When he was a college student, Julian Bond was arrested for sitting in at a segregated cafeteria at Atlanta City Hall. He founded the Committee on Appeal for Human Rights at Atlanta University, and he took part in three years of non-violent protests to win integration of Atlanta’s movie theaters, lunch counters and parks.
More than 50 years later, the civil rights activist boasts other accomplishments as a politician, writer, teacher and lecturer. On Jan. 18, he will share some of his stories at Willamette University as a part of the two-week-long Martin Luther King Jr. celebration.
“You just have to keep going and keep on trying,” says Bond about fighting for social justice. “Eventually, if you try hard enough, you will succeed.”
Bond’s talk, titled “From Civil War to Civil Rights,” will trace the history of civil rights attempts in the United States, focusing on the recent past.
During his own life, Bond has fought to right many wrongs through serving four terms in the Georgia House of Representatives and six terms in the Georgia Senate. From 1998 to 2010, he also served as chairman of the NAACP National Board.
“There is nothing as fulfilling as helping someone else,” he says about his work. “You get a feeling of satisfaction after you’ve done that that you can get almost no place else.”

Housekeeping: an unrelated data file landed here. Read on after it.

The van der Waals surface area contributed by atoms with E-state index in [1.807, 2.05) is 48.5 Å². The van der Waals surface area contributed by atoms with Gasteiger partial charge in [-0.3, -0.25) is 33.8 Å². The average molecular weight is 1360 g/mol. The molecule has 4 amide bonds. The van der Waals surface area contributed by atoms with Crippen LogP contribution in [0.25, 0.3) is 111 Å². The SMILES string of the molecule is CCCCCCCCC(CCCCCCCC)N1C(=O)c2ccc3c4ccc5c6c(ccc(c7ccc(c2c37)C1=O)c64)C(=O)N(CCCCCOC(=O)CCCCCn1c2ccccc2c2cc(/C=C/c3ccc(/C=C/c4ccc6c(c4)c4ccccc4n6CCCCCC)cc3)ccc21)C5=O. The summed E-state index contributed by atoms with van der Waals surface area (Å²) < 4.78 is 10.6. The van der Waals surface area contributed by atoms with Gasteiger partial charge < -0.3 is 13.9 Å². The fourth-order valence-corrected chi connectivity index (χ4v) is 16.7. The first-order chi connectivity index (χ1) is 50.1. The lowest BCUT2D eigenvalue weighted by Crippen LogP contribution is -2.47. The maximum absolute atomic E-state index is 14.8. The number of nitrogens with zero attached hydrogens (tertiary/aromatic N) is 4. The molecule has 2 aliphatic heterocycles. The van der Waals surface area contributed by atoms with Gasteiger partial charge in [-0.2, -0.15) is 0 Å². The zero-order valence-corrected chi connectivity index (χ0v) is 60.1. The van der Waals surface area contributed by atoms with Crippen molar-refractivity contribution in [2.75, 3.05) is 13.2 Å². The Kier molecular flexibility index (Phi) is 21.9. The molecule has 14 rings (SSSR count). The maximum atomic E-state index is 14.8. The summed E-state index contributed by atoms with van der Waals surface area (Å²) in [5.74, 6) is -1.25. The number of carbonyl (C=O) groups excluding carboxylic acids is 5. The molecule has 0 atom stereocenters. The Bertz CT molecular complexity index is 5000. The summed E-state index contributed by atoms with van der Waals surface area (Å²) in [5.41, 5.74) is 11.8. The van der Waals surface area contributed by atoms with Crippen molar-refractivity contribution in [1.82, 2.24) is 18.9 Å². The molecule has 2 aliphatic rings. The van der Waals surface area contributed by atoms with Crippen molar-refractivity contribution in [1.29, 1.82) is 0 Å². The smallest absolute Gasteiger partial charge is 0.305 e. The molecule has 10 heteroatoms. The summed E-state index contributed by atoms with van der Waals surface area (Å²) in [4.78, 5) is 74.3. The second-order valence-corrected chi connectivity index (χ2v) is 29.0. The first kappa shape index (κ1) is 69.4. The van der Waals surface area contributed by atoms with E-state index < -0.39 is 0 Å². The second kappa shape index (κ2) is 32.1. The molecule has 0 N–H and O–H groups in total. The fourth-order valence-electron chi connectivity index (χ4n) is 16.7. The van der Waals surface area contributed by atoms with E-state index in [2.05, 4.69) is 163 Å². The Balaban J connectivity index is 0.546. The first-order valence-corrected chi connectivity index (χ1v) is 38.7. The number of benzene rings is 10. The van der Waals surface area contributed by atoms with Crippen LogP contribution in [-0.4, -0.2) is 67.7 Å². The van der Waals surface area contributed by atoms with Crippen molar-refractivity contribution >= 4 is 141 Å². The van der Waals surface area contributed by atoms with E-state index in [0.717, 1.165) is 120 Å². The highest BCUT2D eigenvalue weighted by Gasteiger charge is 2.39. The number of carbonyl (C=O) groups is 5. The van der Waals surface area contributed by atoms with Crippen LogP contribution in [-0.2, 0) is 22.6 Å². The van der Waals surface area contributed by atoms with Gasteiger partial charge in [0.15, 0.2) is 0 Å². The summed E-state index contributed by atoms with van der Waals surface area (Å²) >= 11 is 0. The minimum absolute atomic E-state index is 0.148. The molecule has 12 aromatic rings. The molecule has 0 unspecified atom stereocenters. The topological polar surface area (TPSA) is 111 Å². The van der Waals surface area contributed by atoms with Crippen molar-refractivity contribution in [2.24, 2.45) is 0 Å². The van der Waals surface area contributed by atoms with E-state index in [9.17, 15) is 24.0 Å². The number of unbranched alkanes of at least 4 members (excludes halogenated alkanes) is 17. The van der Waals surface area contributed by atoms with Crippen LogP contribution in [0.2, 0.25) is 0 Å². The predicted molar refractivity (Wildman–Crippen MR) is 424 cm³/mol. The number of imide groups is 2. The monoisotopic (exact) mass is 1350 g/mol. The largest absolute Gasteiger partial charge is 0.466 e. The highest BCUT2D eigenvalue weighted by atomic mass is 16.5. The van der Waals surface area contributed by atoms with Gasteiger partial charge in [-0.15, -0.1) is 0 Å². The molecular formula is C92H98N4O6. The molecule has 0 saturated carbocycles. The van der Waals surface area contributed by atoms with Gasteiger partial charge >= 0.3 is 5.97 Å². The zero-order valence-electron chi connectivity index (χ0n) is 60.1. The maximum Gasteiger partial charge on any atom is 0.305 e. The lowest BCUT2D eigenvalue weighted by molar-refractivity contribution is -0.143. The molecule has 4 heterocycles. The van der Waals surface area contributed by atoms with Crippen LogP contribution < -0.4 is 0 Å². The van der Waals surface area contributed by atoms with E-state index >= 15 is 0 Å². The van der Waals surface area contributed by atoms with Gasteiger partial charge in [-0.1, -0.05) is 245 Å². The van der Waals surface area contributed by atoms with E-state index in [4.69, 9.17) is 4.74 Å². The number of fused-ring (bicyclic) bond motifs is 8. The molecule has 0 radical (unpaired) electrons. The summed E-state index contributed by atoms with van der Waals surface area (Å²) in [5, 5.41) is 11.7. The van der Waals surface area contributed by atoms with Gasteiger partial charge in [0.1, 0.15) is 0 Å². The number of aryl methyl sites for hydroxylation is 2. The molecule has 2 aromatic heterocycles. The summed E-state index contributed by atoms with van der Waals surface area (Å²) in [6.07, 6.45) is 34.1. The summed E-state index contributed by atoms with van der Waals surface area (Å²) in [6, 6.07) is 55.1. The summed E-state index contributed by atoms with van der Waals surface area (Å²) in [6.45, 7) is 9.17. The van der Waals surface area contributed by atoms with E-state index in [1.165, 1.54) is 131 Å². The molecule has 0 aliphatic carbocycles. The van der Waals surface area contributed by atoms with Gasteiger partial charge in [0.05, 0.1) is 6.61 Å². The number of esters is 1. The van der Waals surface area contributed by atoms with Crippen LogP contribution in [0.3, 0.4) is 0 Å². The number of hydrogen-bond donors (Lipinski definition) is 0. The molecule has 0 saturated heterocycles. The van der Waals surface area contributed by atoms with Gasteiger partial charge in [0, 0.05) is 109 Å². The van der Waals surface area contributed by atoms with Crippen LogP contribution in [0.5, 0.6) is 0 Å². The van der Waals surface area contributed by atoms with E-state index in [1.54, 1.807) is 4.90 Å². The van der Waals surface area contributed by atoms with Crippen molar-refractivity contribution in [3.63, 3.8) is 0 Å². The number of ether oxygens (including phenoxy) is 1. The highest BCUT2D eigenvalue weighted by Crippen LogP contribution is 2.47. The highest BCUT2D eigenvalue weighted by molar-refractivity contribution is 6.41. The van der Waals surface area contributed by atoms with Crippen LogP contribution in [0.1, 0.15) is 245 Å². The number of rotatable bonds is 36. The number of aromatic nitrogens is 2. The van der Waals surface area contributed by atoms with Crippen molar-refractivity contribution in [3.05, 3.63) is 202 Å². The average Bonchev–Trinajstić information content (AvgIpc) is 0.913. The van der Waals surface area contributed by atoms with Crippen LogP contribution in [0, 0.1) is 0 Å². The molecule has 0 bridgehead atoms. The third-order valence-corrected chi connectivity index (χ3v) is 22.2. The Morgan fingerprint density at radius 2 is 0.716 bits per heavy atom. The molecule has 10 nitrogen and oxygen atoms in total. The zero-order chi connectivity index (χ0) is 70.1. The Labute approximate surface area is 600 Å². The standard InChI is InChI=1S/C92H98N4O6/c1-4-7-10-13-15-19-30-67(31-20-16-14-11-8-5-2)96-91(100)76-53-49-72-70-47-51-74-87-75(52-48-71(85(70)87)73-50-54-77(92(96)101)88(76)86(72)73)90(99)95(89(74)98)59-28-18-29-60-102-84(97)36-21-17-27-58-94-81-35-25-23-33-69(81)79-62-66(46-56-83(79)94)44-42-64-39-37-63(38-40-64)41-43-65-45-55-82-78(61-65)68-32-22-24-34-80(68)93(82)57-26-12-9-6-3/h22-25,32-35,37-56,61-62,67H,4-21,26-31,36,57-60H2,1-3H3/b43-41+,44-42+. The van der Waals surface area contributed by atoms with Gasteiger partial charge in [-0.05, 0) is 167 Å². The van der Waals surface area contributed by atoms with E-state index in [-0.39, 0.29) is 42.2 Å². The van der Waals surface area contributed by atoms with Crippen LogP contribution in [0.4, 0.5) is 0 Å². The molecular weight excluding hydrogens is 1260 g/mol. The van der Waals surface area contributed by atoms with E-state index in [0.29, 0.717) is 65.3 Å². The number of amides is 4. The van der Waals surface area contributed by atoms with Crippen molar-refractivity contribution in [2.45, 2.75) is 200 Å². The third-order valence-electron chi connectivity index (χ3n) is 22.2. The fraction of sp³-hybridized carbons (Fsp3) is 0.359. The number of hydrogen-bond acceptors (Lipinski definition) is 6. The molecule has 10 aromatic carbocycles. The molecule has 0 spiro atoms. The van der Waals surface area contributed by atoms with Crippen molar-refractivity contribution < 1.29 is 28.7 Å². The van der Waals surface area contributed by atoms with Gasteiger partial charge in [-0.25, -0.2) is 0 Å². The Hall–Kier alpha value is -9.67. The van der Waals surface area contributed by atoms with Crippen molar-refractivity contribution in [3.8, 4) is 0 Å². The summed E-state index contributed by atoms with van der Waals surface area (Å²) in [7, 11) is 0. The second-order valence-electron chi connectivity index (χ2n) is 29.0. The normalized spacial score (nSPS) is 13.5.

When he was in college, Bond says he took the one and only philosophy course taught by King, where he learned more about the Civil Rights Movement than he did philosophy. That experience, and seeing everything King later accomplished, inspired Bond to fight for social change himself.
Although much has been accomplished since King delivered his “I Have a Dream” speech in 1963, Bond says he dreams of the achievements that are to come.
“The disparities between black and white life chances need to be erased,” he says. “To do that, you march, you protest, you demonstrate. You file lawsuits and petition people in public office. There is really no new way to go about these things. You just refine the old way.”
Julian Bond’s lecture is scheduled for Jan. 18 at Smith Auditorium. His talk begins at 7:30 p.m., with doors opening at 7 p.m.
For the general public, tickets cost $12 in advance and $15 at the door. They are available at salemmulticultural.org or by calling 503-581-2004. Ticket proceeds will benefit the World Beat Festival.